G.R.B. v. L.J.B.
G.R.B. (“the wife”) appeals from a judgment entered by the Clay Circuit Court (“the trial court”) divorcing her from L.J.B. (“the husband”) to the extent that the trial court determined that the husband is not the father of G.P.B. (“the child”). We reverse the trial court's judgment.
On January 18, 2017, the husband filed a complaint seeking a divorce from the wife. He alleged, among other things, that he had signed the child's birth certificate as the father of the child but that he was not the child's biological father. The husband requested that the trial court order DNA testing to determine the child's paternity. On January 30, 2017, the wife answered and counterclaimed for a divorce. She alleged that the husband had had his name placed on the child's birth certificate with knowledge that he was not the child's biological father, that the husband “[had] chose[n] to act fully in the role of and [to] be the child's father in every way after acknowledging the child as his own at the child's birth,” that the husband and the child had “developed a father-child relationship for near[ly] ten years,” and that “[i]rreparable harm may result to the child if [the husband] is successfully disproved as the child's father.” On February 2, 2017, the husband answered the wife's counterclaim.
After a trial, the trial court entered a judgment on June 20, 2017, divorcing the parties and providing, in pertinent part:
“It is undisputed that the [husband] is not the biological father of the ․ child, however he signed an Acknowledgment of Paternity at her birth. The child's biological mother is [R.H.,] the [wife's daughter from a previous relationship] and the [husband's] stepdaughter. Both parties testified that [R.H.] was addicted to drugs at the time of the birth of the ․ child and [that the husband had] signed the acknowledgment in an effort to keep the child from being placed in foster care. The child is now 11 years old and has not seen the [husband] in approximately two years.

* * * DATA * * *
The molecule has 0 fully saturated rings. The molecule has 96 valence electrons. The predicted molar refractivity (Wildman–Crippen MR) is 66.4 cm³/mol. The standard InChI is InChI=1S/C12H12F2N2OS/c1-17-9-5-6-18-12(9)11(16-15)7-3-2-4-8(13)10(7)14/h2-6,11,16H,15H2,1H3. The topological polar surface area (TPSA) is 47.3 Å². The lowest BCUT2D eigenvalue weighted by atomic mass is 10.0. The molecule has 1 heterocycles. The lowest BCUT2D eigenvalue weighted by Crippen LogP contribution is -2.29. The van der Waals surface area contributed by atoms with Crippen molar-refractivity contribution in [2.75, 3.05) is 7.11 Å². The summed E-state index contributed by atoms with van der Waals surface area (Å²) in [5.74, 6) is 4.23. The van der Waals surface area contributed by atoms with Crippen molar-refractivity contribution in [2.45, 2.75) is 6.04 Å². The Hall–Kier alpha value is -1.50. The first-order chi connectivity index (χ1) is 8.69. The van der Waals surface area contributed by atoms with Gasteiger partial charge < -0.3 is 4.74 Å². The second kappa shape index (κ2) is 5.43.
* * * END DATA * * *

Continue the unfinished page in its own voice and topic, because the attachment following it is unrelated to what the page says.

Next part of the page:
“The [husband] filed for divorce in this matter and has asked the Court to issue a ruling declaring him not to be the legal father of the ․ child. Caselaw supports the [husband's] right to contest paternity of the ․ child. However, in response the [wife] has asserted ․ § 26-17-608 of the Alabama Code [1975,] which serves to Estopp [sic] the denial of paternity based on several factors enumerated in the statute. Of those factors contained in the statute, the Court was concerned most with the nature and relationship of the child and the [husband].
“The Court heard extensive testimony regarding this factor. The parties both testified that [the child] was told that the [husband] is not her father but disputed at what time she was made aware of this. Additionally, both testified the child was aware of who her biological mother is and had known from an early age.
“The Court finds from the testimony that the [husband] was not held out to be [the child's] father and in fact the [wife] testified that she made a point to let people know he was not. Additionally, both parties testified that [R.H.] has been actively involved in [the child's] life. It appears from the testimony that the parentage of the child was not a secret to anyone and therefore will not adversely affect the ․ child.
“Based upon the pleadings and testimony given it is ORDERED, ADJUDGED AND DECREED as follows[:]
“5. That the [husband] is not the legal father of the ․ child, ․ and therefore shall not be ordered or required to pay child support to the [wife].”
On July 18, 2017, the wife filed a postjudgment motion. That motion was denied on July 20, 2017. On August 28, 2017, the wife filed her notice of appeal.